How to Design a Steel Column

  • This article is an overview of steel column design and what the ideal conditions are for the perfect column.
  • We’ll take a look at some very important safety and structural considerations when designing steel columns.
  • If you’d like to know more information on the different types of cross sections and their applications when it comes to designing steel columns, then this article is a must read.

Steel columns and beams are the building blocks of most major commercial construction these days. Therefore, knowing how to design a steel column is one of the first things any engineer worth their salt needs to master.

The main reason steel is so popular is due to the fact it’s relatively light and easy to work with, speeding up the construction process. There are some disadvantages too, namely that steel is ductile and malleable, and can therefore be easily deformed under high loads if the overall structural design is incorrect. It is also more expensive than other materials and requires more maintenance over the long term. Overall, however, the advantages of building with steel outweigh the disadvantages.

Columns have been a feature of buildings throughout history, from the ornate pillars of ancient temples and arenas to present day steel-frame structures. Although they are far humbler in appearance in the modern age, there is still a lot of thought and analysis that goes into their design. It is also imperative the correct safety precautions are taken when making the calculations.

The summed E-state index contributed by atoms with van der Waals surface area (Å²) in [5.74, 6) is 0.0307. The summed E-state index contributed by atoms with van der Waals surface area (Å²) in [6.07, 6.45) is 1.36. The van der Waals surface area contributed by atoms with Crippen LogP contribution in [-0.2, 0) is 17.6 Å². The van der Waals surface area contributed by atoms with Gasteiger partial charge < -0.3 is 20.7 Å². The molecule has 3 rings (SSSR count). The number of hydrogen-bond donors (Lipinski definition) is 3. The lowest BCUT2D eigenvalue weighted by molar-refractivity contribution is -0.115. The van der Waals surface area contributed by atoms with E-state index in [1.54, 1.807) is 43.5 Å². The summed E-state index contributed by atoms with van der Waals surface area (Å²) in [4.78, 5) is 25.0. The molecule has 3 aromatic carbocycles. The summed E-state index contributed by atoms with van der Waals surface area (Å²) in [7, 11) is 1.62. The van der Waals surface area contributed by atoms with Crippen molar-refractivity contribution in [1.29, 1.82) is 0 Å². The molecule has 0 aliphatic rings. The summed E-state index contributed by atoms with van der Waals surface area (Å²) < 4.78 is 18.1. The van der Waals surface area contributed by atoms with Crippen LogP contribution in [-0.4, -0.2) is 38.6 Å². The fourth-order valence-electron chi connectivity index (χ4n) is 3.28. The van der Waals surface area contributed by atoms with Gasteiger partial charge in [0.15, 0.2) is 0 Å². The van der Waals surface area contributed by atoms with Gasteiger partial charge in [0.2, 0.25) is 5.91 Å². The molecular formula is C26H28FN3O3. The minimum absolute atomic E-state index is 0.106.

How to Design a Steel Column - supports

How to Design a Steel Column

The design of steel columns is a complicated process and this is just a brief overview of the main steps in the process. For more information refer to Eurocode 4: Design of Steel and Concrete Composite Structures, or BS EN 1990: Basis of structural design.

Conditions of an Ideal Column:

When considering how to design a steel column, here are the conditions that contribute to the ideal column:

  • Initially straight
  • Axially loaded
  • Uniform stress (no residual stress)
  • Uniform material (no holes)
  • No transverse loads

Steel column design process

The design process around how to design a steel column can be broken down into the following steps:

  • Calculating the influence area
  • Calculating all the loads acting on columns from the influence area
  • Calculating the cross-sectional area
  • Checking long/short columns and eccentricity of columns
  • Determining lateral ties

Let’s take a look at these steps in some more detail.

STEP 1: Calculation of the influence area for steel column design

Influence area refers to the area upon which most of the load is acting. In other words, the area of the column that has the greatest load being applied to the column. This is a simple area calculation once the section has been highlighted.

STEP 2: Calculation of the loads acting on columns from the influence area